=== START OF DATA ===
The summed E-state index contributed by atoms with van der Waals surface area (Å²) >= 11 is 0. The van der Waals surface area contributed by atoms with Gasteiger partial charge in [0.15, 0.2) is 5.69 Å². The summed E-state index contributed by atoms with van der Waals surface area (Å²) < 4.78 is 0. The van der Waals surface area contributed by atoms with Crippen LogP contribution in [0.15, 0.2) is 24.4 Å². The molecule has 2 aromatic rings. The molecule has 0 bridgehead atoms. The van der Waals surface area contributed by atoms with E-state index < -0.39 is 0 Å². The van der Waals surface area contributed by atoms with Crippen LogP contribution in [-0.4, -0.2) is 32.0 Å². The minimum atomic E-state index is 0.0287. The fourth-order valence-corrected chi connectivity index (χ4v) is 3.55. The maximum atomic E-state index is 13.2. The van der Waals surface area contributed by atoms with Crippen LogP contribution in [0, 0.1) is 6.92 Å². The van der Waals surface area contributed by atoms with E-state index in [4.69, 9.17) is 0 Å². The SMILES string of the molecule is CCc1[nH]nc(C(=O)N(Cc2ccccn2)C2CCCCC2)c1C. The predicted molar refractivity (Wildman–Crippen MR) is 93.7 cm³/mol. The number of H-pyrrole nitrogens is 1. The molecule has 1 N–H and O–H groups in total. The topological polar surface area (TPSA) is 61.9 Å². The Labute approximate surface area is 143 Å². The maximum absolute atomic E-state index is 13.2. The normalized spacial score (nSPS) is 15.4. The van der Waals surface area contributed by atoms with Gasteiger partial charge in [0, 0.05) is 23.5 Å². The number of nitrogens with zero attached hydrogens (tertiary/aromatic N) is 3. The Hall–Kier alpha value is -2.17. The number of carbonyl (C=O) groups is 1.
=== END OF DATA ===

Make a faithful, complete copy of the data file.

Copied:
The summed E-state index contributed by atoms with van der Waals surface area (Å²) >= 11 is 0. The van der Waals surface area contributed by atoms with Gasteiger partial charge in [0.15, 0.2) is 5.69 Å². The summed E-state index contributed by atoms with van der Waals surface area (Å²) < 4.78 is 0. The van der Waals surface area contributed by atoms with Crippen LogP contribution in [0.15, 0.2) is 24.4 Å². The molecule has 2 aromatic rings. The molecule has 0 bridgehead atoms. The van der Waals surface area contributed by atoms with E-state index < -0.39 is 0 Å². The van der Waals surface area contributed by atoms with Crippen LogP contribution in [-0.4, -0.2) is 32.0 Å². The minimum atomic E-state index is 0.0287. The fourth-order valence-corrected chi connectivity index (χ4v) is 3.55. The maximum atomic E-state index is 13.2. The van der Waals surface area contributed by atoms with Crippen LogP contribution in [0, 0.1) is 6.92 Å². The van der Waals surface area contributed by atoms with E-state index in [4.69, 9.17) is 0 Å². The SMILES string of the molecule is CCc1[nH]nc(C(=O)N(Cc2ccccn2)C2CCCCC2)c1C. The predicted molar refractivity (Wildman–Crippen MR) is 93.7 cm³/mol. The number of H-pyrrole nitrogens is 1. The molecule has 1 N–H and O–H groups in total. The topological polar surface area (TPSA) is 61.9 Å². The Labute approximate surface area is 143 Å². The maximum absolute atomic E-state index is 13.2. The normalized spacial score (nSPS) is 15.4. The van der Waals surface area contributed by atoms with Gasteiger partial charge in [0, 0.05) is 23.5 Å². The number of nitrogens with zero attached hydrogens (tertiary/aromatic N) is 3. The Hall–Kier alpha value is -2.17. The number of carbonyl (C=O) groups is 1.